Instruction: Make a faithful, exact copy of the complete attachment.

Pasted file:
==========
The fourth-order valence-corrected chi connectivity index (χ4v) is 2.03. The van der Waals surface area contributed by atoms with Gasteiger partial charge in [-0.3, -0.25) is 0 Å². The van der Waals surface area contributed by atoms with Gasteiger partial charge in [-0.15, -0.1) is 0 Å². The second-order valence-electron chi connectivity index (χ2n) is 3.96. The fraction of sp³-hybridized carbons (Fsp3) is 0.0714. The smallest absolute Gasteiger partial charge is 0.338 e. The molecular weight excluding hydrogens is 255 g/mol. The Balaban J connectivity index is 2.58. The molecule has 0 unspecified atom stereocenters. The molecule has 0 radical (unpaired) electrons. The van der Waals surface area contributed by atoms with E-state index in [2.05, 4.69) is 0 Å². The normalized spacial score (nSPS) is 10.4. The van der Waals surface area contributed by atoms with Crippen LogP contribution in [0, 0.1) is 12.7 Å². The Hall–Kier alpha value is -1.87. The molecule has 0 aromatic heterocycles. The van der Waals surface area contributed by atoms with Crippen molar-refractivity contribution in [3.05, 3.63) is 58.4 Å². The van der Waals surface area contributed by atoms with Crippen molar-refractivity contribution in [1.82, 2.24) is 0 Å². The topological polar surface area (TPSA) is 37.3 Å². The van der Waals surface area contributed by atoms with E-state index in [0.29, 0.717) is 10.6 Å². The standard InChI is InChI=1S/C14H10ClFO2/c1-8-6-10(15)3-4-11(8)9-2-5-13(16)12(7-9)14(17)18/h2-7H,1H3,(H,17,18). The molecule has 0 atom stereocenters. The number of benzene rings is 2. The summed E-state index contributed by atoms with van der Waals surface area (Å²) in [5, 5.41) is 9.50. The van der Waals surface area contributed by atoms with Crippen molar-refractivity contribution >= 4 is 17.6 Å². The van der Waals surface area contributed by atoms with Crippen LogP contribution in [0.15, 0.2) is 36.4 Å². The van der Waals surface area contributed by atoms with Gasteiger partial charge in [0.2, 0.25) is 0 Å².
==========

The fourth-order valence-corrected chi connectivity index (χ4v) is 2.03. The van der Waals surface area contributed by atoms with Gasteiger partial charge in [-0.3, -0.25) is 0 Å². The van der Waals surface area contributed by atoms with Gasteiger partial charge in [-0.15, -0.1) is 0 Å². The second-order valence-electron chi connectivity index (χ2n) is 3.96. The fraction of sp³-hybridized carbons (Fsp3) is 0.0714. The smallest absolute Gasteiger partial charge is 0.338 e. The molecular weight excluding hydrogens is 255 g/mol. The Balaban J connectivity index is 2.58. The molecule has 0 unspecified atom stereocenters. The molecule has 0 radical (unpaired) electrons. The van der Waals surface area contributed by atoms with E-state index in [2.05, 4.69) is 0 Å². The normalized spacial score (nSPS) is 10.4. The van der Waals surface area contributed by atoms with Crippen LogP contribution in [0, 0.1) is 12.7 Å². The Hall–Kier alpha value is -1.87. The molecule has 0 aromatic heterocycles. The van der Waals surface area contributed by atoms with Crippen molar-refractivity contribution in [3.05, 3.63) is 58.4 Å². The van der Waals surface area contributed by atoms with Crippen molar-refractivity contribution in [1.82, 2.24) is 0 Å². The topological polar surface area (TPSA) is 37.3 Å². The van der Waals surface area contributed by atoms with E-state index in [0.29, 0.717) is 10.6 Å². The standard InChI is InChI=1S/C14H10ClFO2/c1-8-6-10(15)3-4-11(8)9-2-5-13(16)12(7-9)14(17)18/h2-7H,1H3,(H,17,18). The molecule has 0 atom stereocenters. The number of benzene rings is 2. The summed E-state index contributed by atoms with van der Waals surface area (Å²) in [5, 5.41) is 9.50. The van der Waals surface area contributed by atoms with Crippen molar-refractivity contribution >= 4 is 17.6 Å². The van der Waals surface area contributed by atoms with Crippen LogP contribution in [0.15, 0.2) is 36.4 Å². The van der Waals surface area contributed by atoms with Gasteiger partial charge in [0.2, 0.25) is 0 Å².